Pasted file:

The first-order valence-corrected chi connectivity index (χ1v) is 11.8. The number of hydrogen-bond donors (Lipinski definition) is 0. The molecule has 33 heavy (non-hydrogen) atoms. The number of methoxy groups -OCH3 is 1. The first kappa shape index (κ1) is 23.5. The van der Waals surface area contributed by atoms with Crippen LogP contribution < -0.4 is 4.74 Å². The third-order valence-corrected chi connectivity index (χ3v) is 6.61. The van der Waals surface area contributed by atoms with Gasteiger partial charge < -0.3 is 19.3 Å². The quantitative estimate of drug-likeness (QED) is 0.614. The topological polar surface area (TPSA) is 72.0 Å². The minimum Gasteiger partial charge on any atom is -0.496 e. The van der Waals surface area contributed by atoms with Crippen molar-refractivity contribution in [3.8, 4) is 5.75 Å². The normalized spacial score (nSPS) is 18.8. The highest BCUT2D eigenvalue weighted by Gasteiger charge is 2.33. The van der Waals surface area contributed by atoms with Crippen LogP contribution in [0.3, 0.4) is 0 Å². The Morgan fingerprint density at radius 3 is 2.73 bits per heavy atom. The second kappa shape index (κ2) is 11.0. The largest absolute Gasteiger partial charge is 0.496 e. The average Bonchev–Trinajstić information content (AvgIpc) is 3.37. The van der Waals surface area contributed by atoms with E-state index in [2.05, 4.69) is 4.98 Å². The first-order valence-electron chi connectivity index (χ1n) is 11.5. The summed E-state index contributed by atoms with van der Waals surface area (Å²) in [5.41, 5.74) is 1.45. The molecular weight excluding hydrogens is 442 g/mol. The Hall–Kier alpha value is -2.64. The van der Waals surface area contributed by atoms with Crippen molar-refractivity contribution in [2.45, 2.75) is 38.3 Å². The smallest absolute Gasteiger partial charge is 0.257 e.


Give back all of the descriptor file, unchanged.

The first-order valence-corrected chi connectivity index (χ1v) is 11.8. The number of hydrogen-bond donors (Lipinski definition) is 0. The molecule has 33 heavy (non-hydrogen) atoms. The number of methoxy groups -OCH3 is 1. The first kappa shape index (κ1) is 23.5. The van der Waals surface area contributed by atoms with Crippen LogP contribution < -0.4 is 4.74 Å². The third-order valence-corrected chi connectivity index (χ3v) is 6.61. The van der Waals surface area contributed by atoms with Gasteiger partial charge < -0.3 is 19.3 Å². The quantitative estimate of drug-likeness (QED) is 0.614. The topological polar surface area (TPSA) is 72.0 Å². The minimum Gasteiger partial charge on any atom is -0.496 e. The van der Waals surface area contributed by atoms with Crippen molar-refractivity contribution in [3.8, 4) is 5.75 Å². The normalized spacial score (nSPS) is 18.8. The highest BCUT2D eigenvalue weighted by Gasteiger charge is 2.33. The van der Waals surface area contributed by atoms with Crippen LogP contribution in [0.3, 0.4) is 0 Å². The Morgan fingerprint density at radius 3 is 2.73 bits per heavy atom. The second kappa shape index (κ2) is 11.0. The largest absolute Gasteiger partial charge is 0.496 e. The average Bonchev–Trinajstić information content (AvgIpc) is 3.37. The van der Waals surface area contributed by atoms with E-state index in [2.05, 4.69) is 4.98 Å². The first-order valence-electron chi connectivity index (χ1n) is 11.5. The summed E-state index contributed by atoms with van der Waals surface area (Å²) in [5.41, 5.74) is 1.45. The molecular weight excluding hydrogens is 442 g/mol. The Hall–Kier alpha value is -2.64. The van der Waals surface area contributed by atoms with Crippen molar-refractivity contribution in [2.45, 2.75) is 38.3 Å². The smallest absolute Gasteiger partial charge is 0.257 e.